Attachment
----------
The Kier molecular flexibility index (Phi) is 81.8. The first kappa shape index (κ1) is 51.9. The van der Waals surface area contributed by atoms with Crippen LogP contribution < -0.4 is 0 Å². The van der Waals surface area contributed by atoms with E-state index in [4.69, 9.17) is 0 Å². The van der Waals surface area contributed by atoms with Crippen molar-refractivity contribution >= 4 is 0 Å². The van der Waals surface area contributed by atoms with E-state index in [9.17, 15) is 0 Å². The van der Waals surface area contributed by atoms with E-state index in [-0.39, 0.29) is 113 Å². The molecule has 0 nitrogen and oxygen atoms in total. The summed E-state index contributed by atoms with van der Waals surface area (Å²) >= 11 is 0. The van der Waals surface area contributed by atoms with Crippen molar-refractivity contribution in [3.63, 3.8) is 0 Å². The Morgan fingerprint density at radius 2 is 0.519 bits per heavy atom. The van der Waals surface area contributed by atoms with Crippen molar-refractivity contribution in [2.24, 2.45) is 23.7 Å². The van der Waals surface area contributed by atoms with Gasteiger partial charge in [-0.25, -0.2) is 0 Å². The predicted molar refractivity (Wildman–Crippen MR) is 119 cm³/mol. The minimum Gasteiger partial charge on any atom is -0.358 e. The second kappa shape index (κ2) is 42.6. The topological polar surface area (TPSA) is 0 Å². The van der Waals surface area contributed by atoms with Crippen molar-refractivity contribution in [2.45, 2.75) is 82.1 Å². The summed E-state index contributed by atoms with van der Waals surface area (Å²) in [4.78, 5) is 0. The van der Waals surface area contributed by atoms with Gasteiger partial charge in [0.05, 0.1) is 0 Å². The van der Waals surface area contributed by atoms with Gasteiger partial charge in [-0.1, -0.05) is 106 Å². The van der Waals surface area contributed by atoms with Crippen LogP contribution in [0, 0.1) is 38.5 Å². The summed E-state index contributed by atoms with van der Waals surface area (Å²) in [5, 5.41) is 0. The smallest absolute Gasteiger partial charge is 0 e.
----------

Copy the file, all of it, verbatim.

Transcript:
The Kier molecular flexibility index (Phi) is 81.8. The first kappa shape index (κ1) is 51.9. The van der Waals surface area contributed by atoms with Crippen LogP contribution < -0.4 is 0 Å². The van der Waals surface area contributed by atoms with E-state index in [4.69, 9.17) is 0 Å². The van der Waals surface area contributed by atoms with Crippen molar-refractivity contribution >= 4 is 0 Å². The van der Waals surface area contributed by atoms with E-state index in [9.17, 15) is 0 Å². The van der Waals surface area contributed by atoms with E-state index in [-0.39, 0.29) is 113 Å². The molecule has 0 nitrogen and oxygen atoms in total. The summed E-state index contributed by atoms with van der Waals surface area (Å²) >= 11 is 0. The van der Waals surface area contributed by atoms with Crippen molar-refractivity contribution in [3.63, 3.8) is 0 Å². The Morgan fingerprint density at radius 2 is 0.519 bits per heavy atom. The van der Waals surface area contributed by atoms with Crippen molar-refractivity contribution in [2.24, 2.45) is 23.7 Å². The van der Waals surface area contributed by atoms with Gasteiger partial charge in [-0.25, -0.2) is 0 Å². The predicted molar refractivity (Wildman–Crippen MR) is 119 cm³/mol. The minimum Gasteiger partial charge on any atom is -0.358 e. The second kappa shape index (κ2) is 42.6. The topological polar surface area (TPSA) is 0 Å². The van der Waals surface area contributed by atoms with Crippen molar-refractivity contribution in [2.45, 2.75) is 82.1 Å². The summed E-state index contributed by atoms with van der Waals surface area (Å²) in [4.78, 5) is 0. The van der Waals surface area contributed by atoms with Gasteiger partial charge in [0.05, 0.1) is 0 Å². The van der Waals surface area contributed by atoms with Gasteiger partial charge in [-0.1, -0.05) is 106 Å². The van der Waals surface area contributed by atoms with Crippen LogP contribution in [0, 0.1) is 38.5 Å². The summed E-state index contributed by atoms with van der Waals surface area (Å²) in [5, 5.41) is 0. The smallest absolute Gasteiger partial charge is 0 e.